The Druid D1 Long gloves are available in a wide range of sizes from XS to 3XL which should cover most riders. These sizes are all in men’s but there is a similar glove in a women’s version called the Carbon D1 available in long and short configurations.
The Druid’s are available in four colors including black, black/red, black/hi-viz yellow, and black/red/white which is the colorway we have for these review gloves. I chose the black/white/red specifically as I appreciate any extra visibility I can get in my riding gear. Plus, I felt this is the best-looking color scheme of the available options, but that’s entirely subjective.
Now let’s dig into the details.
I mentioned earlier there are a lot of components that go into these gloves so I’ll do my best to break it down into “bite-size” chunks. The shell is all leather including sheep and goat with the palm making use of the goat leather for the best feel vs. strength ratio. I can’t swear to it but I believe the “micro sheep” material is used over the soft padded areas such as the those appearing on the thumb.
Amica suede is used to reinforce the area between the thumb and the first joint of the forefinger. I’m not sure why an extra layer of goat leather wouldn’t have been a better choice here but it is there nonetheless.
Adjacent to the Amica suede is what is often referred to as the “Rossi” or “Dainese Tickler”. This refers to a textured bit of TPU that rests over the base of the middle and ring fingers at the top of the palm. It’s designed to provide a little extra grip on the throttle when one has their fingers covering or even engaging the brake while still holding the throttle in position.
The wrist strap, which runs under the wrist, appears to be made from the “micro sheep” leather and is .75 inches (19mm) wide. This loops back over itself and connects with hook and loop fastener.
The Gauntlet is large enough to accommodate most jackets at 11.5 inches (292mm) opening circumference and the closure is a single leather flap with some extra padding on top. I appreciate this simpler approach to gauntlet closure, especially compared to other multi-flap designs. It is less bulky and faster to work with.
Moving to the back of the wrist and hand we have a large bit of foam padding under leather on the gauntlet. In this colorway, this area is white and has the Dainese logo on it. As we move up toward the back of the hand there is a section of elasticated leather to help provide a secure fit around the wrist.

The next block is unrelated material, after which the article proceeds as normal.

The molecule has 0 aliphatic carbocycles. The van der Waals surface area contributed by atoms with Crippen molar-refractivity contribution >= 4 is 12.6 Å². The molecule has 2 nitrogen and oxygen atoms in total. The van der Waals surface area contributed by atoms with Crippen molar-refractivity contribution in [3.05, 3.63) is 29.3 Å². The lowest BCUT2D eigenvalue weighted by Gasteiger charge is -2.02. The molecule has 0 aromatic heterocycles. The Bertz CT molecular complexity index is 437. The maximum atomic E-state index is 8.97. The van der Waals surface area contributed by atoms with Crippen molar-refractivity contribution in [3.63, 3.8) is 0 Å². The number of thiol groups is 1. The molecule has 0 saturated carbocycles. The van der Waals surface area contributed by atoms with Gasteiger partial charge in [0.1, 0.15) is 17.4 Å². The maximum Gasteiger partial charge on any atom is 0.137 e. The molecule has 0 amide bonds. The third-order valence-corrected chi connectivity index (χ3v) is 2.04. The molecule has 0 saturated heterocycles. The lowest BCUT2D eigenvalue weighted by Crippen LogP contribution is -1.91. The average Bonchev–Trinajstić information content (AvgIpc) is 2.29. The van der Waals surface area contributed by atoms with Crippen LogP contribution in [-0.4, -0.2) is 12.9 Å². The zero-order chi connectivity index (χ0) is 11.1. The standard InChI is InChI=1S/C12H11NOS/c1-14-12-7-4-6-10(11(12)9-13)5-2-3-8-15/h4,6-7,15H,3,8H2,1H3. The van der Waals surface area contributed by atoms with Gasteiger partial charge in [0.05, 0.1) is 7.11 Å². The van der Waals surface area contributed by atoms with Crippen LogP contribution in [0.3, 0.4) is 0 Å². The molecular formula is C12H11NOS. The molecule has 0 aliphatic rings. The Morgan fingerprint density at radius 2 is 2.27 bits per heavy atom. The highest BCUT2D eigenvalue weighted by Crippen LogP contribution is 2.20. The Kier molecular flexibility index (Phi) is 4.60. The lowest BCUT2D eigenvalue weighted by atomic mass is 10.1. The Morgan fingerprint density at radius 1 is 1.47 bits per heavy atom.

More elastic is found just ahead of this location which is part of a larger accordion stretch panel that covers a large portion of the thumb as it wraps around and underneath. Jumping to the knuckles we have smaller stretch panels at the fore, middle, and ring fingers for flexibility’s sake.
Backing up for a moment, there are two carbon fiber protectors on the back of the hand. One in the traditional spot over the knuckles which is of the floating variety and then a separate protector over the back of the hand. That’s some serious hard parts and it doesn’t end there.
The fore and middle fingers each have a hard protector on top of an extra layer of leather and the ring finger gets two of these. The little finger gets a lot of love with a total of four small protectors running down the outside facing side of the finger as part of Dainese’s Distortion Control Protection (DCP). So with all those protectors you’d think that was plenty, but wait, there’s more!
Over the pisiform/lunate bones of the hand is another TPU protector. This one curves around from the top to the underside near the base of the thumb. So with ten protectors in these varied places, construction has to be complex.
The good news is that despite the complexity, the construction is very clean and the quality is outstanding. There isn’t a misplaced stitch or pulled thread to be found. The cut and quality of the leather is exactly the high quality I would expect from Dainese. Likewise, the styling and color is just fantastic. Looks aren’t everything, though, so let’s have a look at the protective features in more detail.